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November 3rd, 2021 12:00 PM EDT
Automation for Field Services & DistributionNovember 3rd, 2021 12:00 PM EDT
Learn how creating a digital workforce can improve your supply chain processes!

A new option for web automation: Using the Robot Framework Browser library, based on Playwright

A bit of history πŸ¦–

Browsers are very useful when working with the web. Millions (billions!) of people use them to complete tasks on the Internet. In addition to human users, there has always been the need to automate the browser. The use cases include testing and process automation. To automate a browser, you need a tool for doing so! πŸ”¨

All hail king Selenium! πŸ‘‘

The Selenium project has been the cornerstone of browser automation for years now. Originally developed by Jason Huggins in 2004 as an internal tool at ThoughtWorks, Selenium is now the de facto standard browser automation tool. The Selenium project has been ported to many languages, including Java, Python, C#, Ruby, JavaScript, and Kotlin. It is old and venerable!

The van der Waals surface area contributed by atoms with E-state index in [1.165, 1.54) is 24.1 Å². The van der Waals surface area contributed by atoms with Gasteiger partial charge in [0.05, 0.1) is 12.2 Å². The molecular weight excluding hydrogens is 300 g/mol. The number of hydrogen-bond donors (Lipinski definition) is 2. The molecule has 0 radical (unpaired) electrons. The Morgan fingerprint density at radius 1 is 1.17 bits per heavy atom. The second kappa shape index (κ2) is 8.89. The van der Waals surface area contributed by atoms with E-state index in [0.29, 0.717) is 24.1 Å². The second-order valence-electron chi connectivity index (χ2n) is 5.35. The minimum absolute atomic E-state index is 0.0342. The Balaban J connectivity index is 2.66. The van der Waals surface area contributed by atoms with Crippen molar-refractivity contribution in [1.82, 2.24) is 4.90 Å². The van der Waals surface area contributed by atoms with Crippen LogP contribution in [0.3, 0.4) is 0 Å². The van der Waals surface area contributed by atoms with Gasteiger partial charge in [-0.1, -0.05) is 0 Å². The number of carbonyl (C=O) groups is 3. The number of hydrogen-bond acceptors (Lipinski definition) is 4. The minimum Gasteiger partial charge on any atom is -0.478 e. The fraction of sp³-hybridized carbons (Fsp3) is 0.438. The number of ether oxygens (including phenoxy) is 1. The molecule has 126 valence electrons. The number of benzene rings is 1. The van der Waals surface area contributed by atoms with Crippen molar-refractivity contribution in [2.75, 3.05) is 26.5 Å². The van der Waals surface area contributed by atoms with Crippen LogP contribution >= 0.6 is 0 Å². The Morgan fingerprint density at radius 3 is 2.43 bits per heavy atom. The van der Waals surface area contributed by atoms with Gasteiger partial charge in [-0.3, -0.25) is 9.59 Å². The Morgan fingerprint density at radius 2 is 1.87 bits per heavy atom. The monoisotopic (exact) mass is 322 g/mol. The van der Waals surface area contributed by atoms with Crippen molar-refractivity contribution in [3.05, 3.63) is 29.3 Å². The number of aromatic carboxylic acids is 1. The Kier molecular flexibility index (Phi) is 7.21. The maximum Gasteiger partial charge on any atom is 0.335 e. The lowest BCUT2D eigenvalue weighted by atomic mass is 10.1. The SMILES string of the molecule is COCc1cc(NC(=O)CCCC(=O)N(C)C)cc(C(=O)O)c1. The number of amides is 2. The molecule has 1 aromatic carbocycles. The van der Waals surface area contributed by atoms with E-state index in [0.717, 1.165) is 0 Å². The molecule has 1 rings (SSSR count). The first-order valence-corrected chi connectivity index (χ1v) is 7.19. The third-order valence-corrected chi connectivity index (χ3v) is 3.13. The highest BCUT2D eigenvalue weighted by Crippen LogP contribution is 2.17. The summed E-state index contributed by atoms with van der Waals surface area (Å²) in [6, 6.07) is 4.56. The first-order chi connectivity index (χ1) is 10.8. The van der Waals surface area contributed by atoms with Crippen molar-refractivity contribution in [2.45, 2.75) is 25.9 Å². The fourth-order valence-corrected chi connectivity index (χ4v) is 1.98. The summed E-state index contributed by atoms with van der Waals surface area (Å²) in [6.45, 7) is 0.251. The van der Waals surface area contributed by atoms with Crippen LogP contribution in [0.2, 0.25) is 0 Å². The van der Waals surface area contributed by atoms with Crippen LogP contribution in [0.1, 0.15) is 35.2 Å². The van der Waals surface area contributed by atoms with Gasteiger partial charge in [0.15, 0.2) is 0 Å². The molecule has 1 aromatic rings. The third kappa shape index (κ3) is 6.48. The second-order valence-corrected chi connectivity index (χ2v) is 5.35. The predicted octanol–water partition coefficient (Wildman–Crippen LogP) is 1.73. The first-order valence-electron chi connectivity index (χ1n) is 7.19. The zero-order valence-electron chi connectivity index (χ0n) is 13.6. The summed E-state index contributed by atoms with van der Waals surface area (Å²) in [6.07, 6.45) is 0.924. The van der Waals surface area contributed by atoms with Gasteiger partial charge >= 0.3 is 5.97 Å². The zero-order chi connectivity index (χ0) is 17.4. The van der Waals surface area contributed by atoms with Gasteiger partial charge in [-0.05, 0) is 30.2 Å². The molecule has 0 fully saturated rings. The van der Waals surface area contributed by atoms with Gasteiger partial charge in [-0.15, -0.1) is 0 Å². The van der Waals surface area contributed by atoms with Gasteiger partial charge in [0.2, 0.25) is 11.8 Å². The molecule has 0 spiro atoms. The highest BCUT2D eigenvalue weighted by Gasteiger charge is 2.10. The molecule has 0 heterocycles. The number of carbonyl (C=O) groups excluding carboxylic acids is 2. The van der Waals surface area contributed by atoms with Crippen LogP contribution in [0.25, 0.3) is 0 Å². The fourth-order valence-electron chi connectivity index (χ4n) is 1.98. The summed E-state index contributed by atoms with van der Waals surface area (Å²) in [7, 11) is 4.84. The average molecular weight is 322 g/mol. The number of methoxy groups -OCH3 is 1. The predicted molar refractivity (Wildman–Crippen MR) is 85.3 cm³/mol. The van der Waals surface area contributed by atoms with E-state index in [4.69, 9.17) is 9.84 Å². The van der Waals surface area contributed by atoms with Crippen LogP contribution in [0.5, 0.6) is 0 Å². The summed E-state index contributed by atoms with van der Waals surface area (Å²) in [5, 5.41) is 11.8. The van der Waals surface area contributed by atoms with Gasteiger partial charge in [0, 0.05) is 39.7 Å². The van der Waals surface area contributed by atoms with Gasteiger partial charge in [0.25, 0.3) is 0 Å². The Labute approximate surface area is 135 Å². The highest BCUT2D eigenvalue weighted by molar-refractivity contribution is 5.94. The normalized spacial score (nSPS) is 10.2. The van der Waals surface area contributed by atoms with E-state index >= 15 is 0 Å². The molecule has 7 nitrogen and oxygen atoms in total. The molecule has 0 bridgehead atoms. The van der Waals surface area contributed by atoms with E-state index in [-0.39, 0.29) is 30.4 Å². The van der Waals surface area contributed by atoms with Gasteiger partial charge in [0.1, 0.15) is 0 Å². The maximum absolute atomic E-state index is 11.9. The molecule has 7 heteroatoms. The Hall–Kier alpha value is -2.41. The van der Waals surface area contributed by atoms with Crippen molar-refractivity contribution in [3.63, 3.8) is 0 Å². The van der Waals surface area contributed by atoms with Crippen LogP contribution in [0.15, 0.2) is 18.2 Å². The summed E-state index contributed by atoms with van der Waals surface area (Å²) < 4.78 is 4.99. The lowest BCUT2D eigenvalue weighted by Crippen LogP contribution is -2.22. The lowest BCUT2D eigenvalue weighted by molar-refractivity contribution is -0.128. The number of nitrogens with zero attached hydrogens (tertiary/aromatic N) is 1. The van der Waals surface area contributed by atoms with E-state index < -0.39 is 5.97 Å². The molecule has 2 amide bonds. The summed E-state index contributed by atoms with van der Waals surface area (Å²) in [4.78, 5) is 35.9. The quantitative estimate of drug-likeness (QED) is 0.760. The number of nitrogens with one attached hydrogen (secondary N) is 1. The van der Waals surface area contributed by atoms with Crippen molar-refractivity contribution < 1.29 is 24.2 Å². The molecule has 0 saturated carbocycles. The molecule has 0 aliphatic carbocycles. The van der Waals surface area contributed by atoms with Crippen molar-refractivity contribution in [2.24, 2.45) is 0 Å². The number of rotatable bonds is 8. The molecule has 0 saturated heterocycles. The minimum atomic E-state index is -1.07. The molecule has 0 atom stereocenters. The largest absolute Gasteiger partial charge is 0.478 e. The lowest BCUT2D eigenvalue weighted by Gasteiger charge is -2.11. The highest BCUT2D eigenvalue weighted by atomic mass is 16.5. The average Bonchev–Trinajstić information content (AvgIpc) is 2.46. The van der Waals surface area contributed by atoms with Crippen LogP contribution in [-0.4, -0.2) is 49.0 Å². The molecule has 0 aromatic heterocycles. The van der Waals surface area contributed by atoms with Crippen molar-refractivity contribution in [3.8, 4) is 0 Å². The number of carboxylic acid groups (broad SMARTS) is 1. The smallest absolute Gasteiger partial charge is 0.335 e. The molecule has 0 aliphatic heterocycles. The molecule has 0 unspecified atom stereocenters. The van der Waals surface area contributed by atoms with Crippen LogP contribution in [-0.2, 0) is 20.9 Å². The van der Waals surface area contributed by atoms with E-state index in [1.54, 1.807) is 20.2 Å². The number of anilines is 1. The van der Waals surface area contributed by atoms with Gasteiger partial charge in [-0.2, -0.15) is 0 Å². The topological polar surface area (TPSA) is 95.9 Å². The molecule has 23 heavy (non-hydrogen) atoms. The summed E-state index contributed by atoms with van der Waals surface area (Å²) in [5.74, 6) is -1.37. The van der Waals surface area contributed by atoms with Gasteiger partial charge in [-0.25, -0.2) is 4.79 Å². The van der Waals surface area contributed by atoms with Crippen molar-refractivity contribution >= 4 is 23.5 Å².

Selenium automates browsers. That's it! - www.selenium.dev

Here's a small example of Python code using Selenium:

from selenium import webdriver
from selenium.webdriver.common.by import By
from selenium.webdriver.common.keys import Keys
from selenium.webdriver.support.ui import WebDriverWait
from selenium.webdriver.support.expected_conditions import presence_of_element_located

with webdriver.Firefox() as driver:
    wait = WebDriverWait(driver, 10)
    driver.get("https://google.com/ncr")
    driver.find_element(By.NAME, "q").send_keys("cheese" + Keys.RETURN)
    first_result = wait.until(presence_of_element_located((By.CSS_SELECTOR, "h3>div")))
    print(first_result.get_attribute("textContent"))

Puppeteer 🎎

Selenium is not the only option for browser automation. There's Puppeteer by Google, for example:

Puppeteer is a Node library that provides a high-level API to control Chrome or Chromium over the DevTools Protocol. Puppeteer runs headless by default but can be configured to run full (non-headless) Chrome or Chromium. - https://github.com/puppeteer/puppeteer